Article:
Ben Stokes' CSK release the latest saga in England's love-hate relation with IPL | Cricket - Hindustan Times
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Ben Stokes' CSK release the latest saga in England's love-hate relationship with IPL

Nov 27, 2023 01:07 PM IST

For some reason, the equation between IPL and English players has always been topsy-turvy.

The Indian Premier League’s tenuous relationship with English cricket is more than a decade and a half old, the passage of time doing precious little to stabilise a potentially mutually beneficial bond.

Ben Stokes played just 2 games for CSK in their title winning campaign in IPL 2023(BCCI/IPL)
Ben Stokes played just 2 games for CSK in their title winning campaign in IPL 2023(BCCI/IPL)

Among the few respected active voices in English cricket to sing praises of the world’s richest and most competitive T20 league in its early days was then skipper Kevin Pietersen, outspoken and undiplomatic. Alongside his charismatic compatriot Andrew Flintoff, Pietersen became the IPL’s most expensive cricketer in 2009 when he was snapped up by Royal Challengers Bangalore for 7.5 crore (Flintoff went to Chennai Super Kings). Every time Pietersen tried to wake the reluctant mandarins occupying the corridors of power in the England and Wales Cricket Board from their slumber and enlighten them about the benefits English cricket could accrue by being an integral part of the tournament, he was met with scarcely concealed contempt, ‘mercenary’ the least offensive of the many tags thrust on him.

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Pietersen’s stint with RCB wasn’t fruitful, but over the years, and especially with Delhi Daredevils (as the Capitals were then know), he became one of the most dynamic players in the IPL.

It wasn’t until the disaster that was the 50-over World Cup in 2015 that England finally realised that it had to get its head out of the sand. Failure to advance beyond the seven-team first stage – particularly galling, given that four sides from each group qualified for the quarterfinals – led to serious soul-searching and introspection. Grudgingly, the ECB acknowledged that for England to embrace a radically different approach to white-ball cricket with a pronounced focus on aggression, IPL stints for top players wasn’t the worst idea.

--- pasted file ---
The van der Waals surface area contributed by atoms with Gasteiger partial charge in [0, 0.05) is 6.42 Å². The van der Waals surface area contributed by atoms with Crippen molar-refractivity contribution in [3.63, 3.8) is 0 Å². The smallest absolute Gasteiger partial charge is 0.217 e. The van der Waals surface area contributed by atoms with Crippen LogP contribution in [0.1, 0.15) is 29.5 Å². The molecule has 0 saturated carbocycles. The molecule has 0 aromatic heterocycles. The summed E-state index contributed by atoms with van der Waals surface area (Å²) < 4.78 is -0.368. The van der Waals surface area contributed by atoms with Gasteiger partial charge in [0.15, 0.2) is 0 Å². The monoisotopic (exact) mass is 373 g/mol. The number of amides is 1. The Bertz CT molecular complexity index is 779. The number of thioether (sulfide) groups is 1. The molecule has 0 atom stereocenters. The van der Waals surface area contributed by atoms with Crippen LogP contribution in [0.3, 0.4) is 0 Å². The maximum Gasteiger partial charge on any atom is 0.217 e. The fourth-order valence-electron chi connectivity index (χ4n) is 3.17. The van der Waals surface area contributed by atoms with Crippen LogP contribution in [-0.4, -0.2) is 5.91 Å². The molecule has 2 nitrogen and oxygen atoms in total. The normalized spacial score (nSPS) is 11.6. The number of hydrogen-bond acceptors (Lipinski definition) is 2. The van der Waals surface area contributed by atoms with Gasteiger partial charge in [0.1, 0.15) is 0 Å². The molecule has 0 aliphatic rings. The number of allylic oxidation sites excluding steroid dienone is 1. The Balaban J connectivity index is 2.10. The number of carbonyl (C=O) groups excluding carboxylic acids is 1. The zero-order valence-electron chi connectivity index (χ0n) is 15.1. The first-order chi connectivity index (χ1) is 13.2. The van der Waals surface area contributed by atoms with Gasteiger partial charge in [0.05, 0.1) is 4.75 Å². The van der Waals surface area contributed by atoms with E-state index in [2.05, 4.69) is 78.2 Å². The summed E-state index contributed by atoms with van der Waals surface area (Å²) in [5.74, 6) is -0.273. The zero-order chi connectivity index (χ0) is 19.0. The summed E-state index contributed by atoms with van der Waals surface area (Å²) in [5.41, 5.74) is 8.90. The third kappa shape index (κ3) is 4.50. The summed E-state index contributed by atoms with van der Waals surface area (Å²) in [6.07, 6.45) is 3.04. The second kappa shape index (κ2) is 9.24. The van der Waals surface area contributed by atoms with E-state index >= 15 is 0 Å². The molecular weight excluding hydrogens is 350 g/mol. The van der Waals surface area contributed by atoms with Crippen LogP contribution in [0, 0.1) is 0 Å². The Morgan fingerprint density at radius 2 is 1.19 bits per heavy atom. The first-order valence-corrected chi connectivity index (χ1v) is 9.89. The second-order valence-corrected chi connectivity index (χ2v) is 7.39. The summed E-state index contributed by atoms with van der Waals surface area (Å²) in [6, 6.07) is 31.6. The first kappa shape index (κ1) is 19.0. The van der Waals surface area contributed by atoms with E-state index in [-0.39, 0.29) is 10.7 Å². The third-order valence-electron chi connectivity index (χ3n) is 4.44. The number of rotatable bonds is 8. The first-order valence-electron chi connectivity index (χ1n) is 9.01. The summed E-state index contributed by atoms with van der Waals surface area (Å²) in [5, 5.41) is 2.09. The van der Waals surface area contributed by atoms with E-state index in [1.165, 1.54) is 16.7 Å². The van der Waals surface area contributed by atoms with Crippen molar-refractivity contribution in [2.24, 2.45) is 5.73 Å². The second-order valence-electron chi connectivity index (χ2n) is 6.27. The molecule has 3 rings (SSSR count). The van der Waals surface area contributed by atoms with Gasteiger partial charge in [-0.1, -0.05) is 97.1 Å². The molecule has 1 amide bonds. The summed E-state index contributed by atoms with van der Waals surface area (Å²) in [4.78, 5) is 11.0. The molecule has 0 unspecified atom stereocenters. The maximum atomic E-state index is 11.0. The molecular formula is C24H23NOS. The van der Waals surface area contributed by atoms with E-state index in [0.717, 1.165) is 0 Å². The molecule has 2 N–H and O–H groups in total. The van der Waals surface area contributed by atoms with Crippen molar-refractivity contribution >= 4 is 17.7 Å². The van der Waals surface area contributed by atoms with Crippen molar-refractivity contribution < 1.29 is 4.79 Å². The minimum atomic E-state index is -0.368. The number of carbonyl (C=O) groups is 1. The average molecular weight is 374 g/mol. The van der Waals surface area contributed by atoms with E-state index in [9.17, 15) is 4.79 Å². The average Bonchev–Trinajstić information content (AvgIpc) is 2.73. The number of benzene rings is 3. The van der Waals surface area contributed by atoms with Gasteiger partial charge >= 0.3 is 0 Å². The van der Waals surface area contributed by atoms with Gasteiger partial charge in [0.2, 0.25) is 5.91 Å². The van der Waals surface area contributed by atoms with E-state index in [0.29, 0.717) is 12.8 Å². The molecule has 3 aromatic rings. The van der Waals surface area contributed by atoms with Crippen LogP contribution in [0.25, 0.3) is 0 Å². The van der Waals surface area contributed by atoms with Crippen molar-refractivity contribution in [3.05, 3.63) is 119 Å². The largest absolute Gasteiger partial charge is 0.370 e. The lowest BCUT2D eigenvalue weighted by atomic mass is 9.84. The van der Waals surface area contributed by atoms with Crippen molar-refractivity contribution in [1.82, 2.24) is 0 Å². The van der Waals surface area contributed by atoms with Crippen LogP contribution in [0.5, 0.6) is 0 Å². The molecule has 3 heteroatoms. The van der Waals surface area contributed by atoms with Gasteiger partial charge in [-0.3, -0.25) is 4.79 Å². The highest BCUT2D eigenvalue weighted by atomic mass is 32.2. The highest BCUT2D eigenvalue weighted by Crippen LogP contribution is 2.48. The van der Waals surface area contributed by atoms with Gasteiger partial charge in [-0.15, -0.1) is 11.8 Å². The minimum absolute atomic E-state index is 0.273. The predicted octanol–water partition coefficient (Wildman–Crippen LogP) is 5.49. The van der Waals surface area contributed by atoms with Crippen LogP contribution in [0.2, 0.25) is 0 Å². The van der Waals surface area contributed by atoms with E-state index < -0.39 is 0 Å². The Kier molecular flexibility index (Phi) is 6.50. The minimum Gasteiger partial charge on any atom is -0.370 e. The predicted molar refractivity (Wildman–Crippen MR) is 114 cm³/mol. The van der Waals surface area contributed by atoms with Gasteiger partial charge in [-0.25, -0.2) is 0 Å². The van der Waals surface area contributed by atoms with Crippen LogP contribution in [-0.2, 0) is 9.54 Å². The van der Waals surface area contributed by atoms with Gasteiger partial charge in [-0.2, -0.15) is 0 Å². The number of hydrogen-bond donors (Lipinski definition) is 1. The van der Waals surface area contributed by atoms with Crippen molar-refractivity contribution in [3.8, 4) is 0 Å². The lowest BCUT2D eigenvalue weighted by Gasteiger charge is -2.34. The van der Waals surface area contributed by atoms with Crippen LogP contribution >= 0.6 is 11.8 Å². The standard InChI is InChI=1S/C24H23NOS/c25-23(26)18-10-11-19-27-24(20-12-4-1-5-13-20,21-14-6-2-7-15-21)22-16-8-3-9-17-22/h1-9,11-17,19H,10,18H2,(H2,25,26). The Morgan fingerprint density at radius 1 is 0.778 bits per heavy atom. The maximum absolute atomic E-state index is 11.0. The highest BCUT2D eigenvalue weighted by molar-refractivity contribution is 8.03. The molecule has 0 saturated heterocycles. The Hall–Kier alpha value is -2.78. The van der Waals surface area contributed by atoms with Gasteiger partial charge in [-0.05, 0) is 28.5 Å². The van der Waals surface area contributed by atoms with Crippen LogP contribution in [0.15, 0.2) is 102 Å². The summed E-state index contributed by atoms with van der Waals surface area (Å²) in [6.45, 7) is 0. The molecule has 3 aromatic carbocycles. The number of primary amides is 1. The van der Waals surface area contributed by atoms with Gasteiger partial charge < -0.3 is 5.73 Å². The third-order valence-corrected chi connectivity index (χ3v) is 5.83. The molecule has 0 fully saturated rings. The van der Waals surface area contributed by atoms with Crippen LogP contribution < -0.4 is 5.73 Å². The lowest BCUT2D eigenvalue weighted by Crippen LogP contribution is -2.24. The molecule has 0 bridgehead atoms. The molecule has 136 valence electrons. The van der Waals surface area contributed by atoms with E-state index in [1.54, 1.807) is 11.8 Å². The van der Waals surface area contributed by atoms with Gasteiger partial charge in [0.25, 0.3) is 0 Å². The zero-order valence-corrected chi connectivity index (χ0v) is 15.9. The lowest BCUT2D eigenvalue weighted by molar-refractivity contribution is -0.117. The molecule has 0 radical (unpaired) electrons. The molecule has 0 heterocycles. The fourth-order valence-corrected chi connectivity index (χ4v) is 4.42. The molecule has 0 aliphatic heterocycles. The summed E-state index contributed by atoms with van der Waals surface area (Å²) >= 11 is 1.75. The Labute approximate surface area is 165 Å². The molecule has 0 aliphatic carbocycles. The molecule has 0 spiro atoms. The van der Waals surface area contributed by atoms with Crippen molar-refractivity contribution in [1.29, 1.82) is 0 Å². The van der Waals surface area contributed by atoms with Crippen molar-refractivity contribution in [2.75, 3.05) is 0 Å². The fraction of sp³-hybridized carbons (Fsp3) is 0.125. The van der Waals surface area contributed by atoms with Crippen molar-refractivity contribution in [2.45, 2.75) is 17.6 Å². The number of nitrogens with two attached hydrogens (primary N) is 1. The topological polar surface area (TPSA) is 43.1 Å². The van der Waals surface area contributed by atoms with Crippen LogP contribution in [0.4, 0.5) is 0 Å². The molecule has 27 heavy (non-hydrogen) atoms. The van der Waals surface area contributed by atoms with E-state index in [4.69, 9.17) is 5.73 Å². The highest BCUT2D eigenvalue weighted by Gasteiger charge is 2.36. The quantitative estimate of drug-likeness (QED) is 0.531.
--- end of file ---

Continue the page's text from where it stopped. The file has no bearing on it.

Also Read: MS Dhoni confirmed for IPL 2024 as CSK announce retention list ahead of mini-auction; Stokes, Jamieson released

Thus came a proliferation of high-ticket English names to the tournament – Eoin Morgan, Jos Buttler, Jonny Bairstow, Moeen Ali, Chris Woakes, Adil Rashid, Jason Roy, Alex Hales, Ben Stokes, Jofra Archer, Joe Root, Harry Brook, Liam Livingstone… One gets the picture, right?

It took several of these stars time to find their feet. Morgan, who led England to the 50-over World Cup title in 2019, was largely superfluous to Kolkata Knight Riders, Buttler and Moeen went here and there before finding their calling with Rajasthan Royals and CSK respectively. Bairstow was a champion performer for Sunrisers Hyderabad, where Brook faded away after a promising start earlier this year, while most of the rest have been journeymen cricketers as far as franchise performances go.

It isn’t uncommon for big names to pull out of specific editions for one reason or the other – injuries, the need to stay with families (especially post the pandemic), international duty, workload management. But when a pattern starts to develop involving top players of a specific country, then the question worth asking is whether the franchises should make a beeline for them when there is a vast and willing pool to choose from otherwise.

Huge purses are no guarantee for success and it isn’t a player’s ‘fault’ that franchises engage in bidding wars to secure their services. More than the price tag, though, it is professional pride that drives most players. It didn’t seem to in Flintoff’s case; he only played three matches for CSK, scoring 62 runs and taking two wickets. Flintoff isn’t an exception; Stokes has turned up injured and unavailable for selection, much like Archer. Now, ahead of IPL 2024, Stokes, the England Test captain, and Root, his predecessor, have pulled out citing ‘workload management’, strange in some ways because they were aware of their workloads well in advance when they threw their hats in the auction ring a year back.

Stokes has been playing solely as a batter for a while now, a knee injury for which he will undergo surgery preventing him from bowling his brisk fast medium. Having retired from ODIs in July last year, he made a comeback this September but had a disastrous World Cup campaign, only springing to life after England had been eliminated. Perhaps the T20 World Cup in the US and the Caribbean is the reason for his IPL pullout, though who is to say that the tournament wouldn’t have allowed him to rediscover his 20-over mojo.

Root hasn’t played a T20 international for four and a half years and must consider himself lucky that Rajasthan actually went for him last year. Teams don’t buy players only for their cricketing skills; they use their services for other activities including inspiring the younger, less experienced in the group. To sign on the dotted line and then leave teams in the lurch is unprofessional and unbecoming. Perhaps, it’s time for the franchises to stop chasing these shadows.

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